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DOE Unveils Blueprint for ‘Unhackable’ Quantum Internet: Central Roles for Argonne, Univ. of Chicago, Fermilab

Photons entangled in a pair of loops on a 52-mile quantum network testbed.
Credit: Argonne National Laborator

At a press conference held today at the University of Chicago, the U.S. Department of Energy (DOE) unveiled a strategy for the development of a national quantum internet intended to bring “the United States to the forefront of the global quantum race and usher in a new era of communications.”

An outgrowth of the National Quantum Initiative Act of 2018, an initial goal of the strategy is build a prototype of a communications system using quantum mechanics over the next decade.  DOE said its 17 national laboratories will serve as the backbone of the intended quantum internet, which will rely on the laws of quantum mechanics to control and transmit information more securely. “Currently in its initial stages of development, the quantum internet could become a secure communications network and have a profound impact on areas critical to science, industry, and national security,” DOE said in its announcement today.

The announcement follows a meeting in February in New York between members of the national labs, universities and industry to the essential research to be accomplished, describing the engineering and design barriers and setting near-term goals for the project. Steps toward building the quantum internet are underway in the Chicago area, which DOE said has become a hub for quantum research. Last February, scientists from Argonne National Laboratory in Lemont, Illinois, and the University of Chicago entangled photons across a 52-mile quantum loop” in the Chicago suburbs, “successfully establishing one of the longest land-based quantum networks in the nation,” according to DOE.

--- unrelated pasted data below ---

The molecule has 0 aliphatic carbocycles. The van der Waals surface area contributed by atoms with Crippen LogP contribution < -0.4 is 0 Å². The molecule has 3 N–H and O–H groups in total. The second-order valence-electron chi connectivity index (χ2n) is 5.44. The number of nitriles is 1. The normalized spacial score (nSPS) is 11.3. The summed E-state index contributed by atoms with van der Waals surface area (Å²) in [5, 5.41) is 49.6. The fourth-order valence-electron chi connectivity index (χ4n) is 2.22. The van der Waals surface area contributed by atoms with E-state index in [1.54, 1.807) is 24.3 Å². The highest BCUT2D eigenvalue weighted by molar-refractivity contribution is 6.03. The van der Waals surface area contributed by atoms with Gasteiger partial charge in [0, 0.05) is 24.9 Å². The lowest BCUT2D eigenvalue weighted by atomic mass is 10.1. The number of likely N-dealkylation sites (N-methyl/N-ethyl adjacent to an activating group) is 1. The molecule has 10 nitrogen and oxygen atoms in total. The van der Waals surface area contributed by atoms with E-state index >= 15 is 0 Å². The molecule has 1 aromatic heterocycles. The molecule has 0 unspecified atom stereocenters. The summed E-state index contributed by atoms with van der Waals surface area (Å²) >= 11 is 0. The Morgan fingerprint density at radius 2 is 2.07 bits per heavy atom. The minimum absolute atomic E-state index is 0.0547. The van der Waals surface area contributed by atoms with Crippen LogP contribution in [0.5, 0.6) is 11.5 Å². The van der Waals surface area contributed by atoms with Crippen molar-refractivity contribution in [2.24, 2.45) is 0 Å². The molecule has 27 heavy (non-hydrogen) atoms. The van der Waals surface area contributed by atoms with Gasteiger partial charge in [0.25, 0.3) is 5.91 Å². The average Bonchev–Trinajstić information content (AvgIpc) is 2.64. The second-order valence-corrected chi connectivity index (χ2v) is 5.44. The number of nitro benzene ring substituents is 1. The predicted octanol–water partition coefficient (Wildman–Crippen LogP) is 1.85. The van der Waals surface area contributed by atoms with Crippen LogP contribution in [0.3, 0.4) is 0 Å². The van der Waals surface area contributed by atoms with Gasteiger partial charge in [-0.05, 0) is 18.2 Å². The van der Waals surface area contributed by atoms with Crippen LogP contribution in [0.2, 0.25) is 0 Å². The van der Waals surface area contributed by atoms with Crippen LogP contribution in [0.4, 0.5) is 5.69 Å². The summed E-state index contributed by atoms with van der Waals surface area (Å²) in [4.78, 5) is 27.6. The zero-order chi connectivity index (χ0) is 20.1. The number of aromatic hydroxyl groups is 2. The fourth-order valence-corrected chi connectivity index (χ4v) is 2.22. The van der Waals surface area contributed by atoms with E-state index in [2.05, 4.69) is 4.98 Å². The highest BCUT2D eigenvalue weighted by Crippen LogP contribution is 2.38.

That network will be connected to DOE’s Fermilab, specializing in particle physics, in Batavia, IL, establishing a three-node, 80-mile testbed.

“The combined intellectual and technological leadership of the University of Chicago, Argonne, and Fermilab has given Chicago a central role in the global competition to develop quantum information technologies,” said Robert J. Zimmer, president of the University of Chicago. “This work entails defining and building entirely new fields of study, and with them, new frontiers for technological applications that can improve the quality of life for many around the world and support the long-term competitiveness of our city, state, and nation.”

In today’s announcement, DOE stated that “quantum transmissions is….exceedingly difficult to eavesdrop on as information passes between locations. Scientists plan to use that trait to make virtually unhackable networks.” Early adopters could include banks and health providers, applications for national security and aircraft communications – even, eventually, mobile phone users.

DOE said scientists are also exploring how the quantum internet could support exchange of vast amounts of data and how networks of ultra-sensitive quantum sensors could allow engineers to better monitor and predict earthquakes—a longtime and elusive goal—or to search for deposits of oil, gas, or minerals.

The report released today includes such research objectives as building and integrating quantum networking devices, routing quantum information and correcting errors.

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